Coin collector Cy Schaefer has had a passion for pennies ever since his brother got an Indian head penny in change for a pack of cigarettes as a young man in the 1940s. Here he shows an uncirculated 1909 VDB penny, the first year of the Lincoln penny designed by Victor David Brenner. The penny has the initials of the designer on its reverse side - a feature that was soon taken off.
(Photo: Kimm Anderson, St. Cloud (Minn.) Times)
ST. CLOUD, Minn. -- Those pennies rattling around in your car's cup holder won't be going away anytime soon, yet local coin enthusiasts think it's just a matter of time.
Questions regarding the penny's usefulness surfaced after Canada started phasing out this month its version of the penny. New Zealand and Australia also have discontinued their lowest-valued currency.
The U.S. penny is safe -- for now. According to the U.S. Mint, there are no plans to discontinue the penny, and it would require congressional approval to do so. But local coin collectors think the process of removing the coin will start within the next couple of years.
"I'm seeing a lot of people coming in wondering when the United States will follow suit," said David Steckling, owner of Gold-N-Silver Rare Coin Co. in St. Cloud. "Most people consider them a inconvenience."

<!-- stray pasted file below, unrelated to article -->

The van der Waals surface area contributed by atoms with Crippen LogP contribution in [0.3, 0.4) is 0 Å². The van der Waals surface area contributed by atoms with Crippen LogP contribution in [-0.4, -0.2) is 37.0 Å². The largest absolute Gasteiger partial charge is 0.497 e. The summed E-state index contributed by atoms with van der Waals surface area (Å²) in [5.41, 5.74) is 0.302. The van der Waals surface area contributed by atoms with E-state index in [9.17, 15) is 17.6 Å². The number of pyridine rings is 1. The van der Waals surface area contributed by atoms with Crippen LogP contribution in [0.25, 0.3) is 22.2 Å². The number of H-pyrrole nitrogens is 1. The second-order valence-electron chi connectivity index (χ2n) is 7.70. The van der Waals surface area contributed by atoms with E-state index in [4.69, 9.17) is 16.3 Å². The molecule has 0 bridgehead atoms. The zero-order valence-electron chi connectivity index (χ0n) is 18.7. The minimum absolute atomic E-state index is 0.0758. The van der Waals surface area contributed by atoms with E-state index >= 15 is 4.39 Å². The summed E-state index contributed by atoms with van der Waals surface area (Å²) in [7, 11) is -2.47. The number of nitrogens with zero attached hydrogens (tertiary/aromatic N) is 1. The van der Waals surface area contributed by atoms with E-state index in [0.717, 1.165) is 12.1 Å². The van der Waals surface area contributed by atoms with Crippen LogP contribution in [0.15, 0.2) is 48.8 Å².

Cy Schaefer has more than 12,000 pennies. He is the president of the Great River Regional Coin Club, which has 20 members.
He said he believes the government could decide to eliminate the penny as soon as next year.
"I don't think people care about pennies at all," Schaefer said. "It's excess change. They drop them on the ground."
Politics might play into continuing the penny, Steckling and Schaefer said.
The majority of pennies are made at the Denver Mint, and jobs would be lost if the penny was phased out, local experts said.
It costs 2 cents to produce a penny, Michael White, spokesman for the U.S. Mint, said. Pennies are about 60 percent of the Mint's production.
"A stand-alone penny doesn't buy anything anymore," he said. "The days of the penny gumballs are long gone."
Pennies were first introduced in 1793, and were made of copper, according to the U.S. Mint.
The coins made until 1982 were composed of 95 percent copper.
Those coins are now worth 2.3 cents each, said Schaefer, who started collecting coins 65 years ago.
But it's illegal to melt down a penny for the copper, he said.
Modern pennies are made of copper-plated zinc, and not worth much.
"I don't know of anyone who collects modern-day pennies," Steckling said. "Penny collecting is a hobby of the past."
If the penny is eliminated, the two local enthusiasts say prices will either be rounded up or down. For instance, instead of something costing $4.56, it would either be $4.55 or $4.60.
Until that time comes, Schaefer will continue picking up pennies on sidewalks and putting them in a jar. It might be worth something in the future.
"Everyone says to dump the penny," he said. "If nothing happens, I'll just get a big bag and give them to the grandkids."
Amy Bowen, St. Cloud (Minn.) Times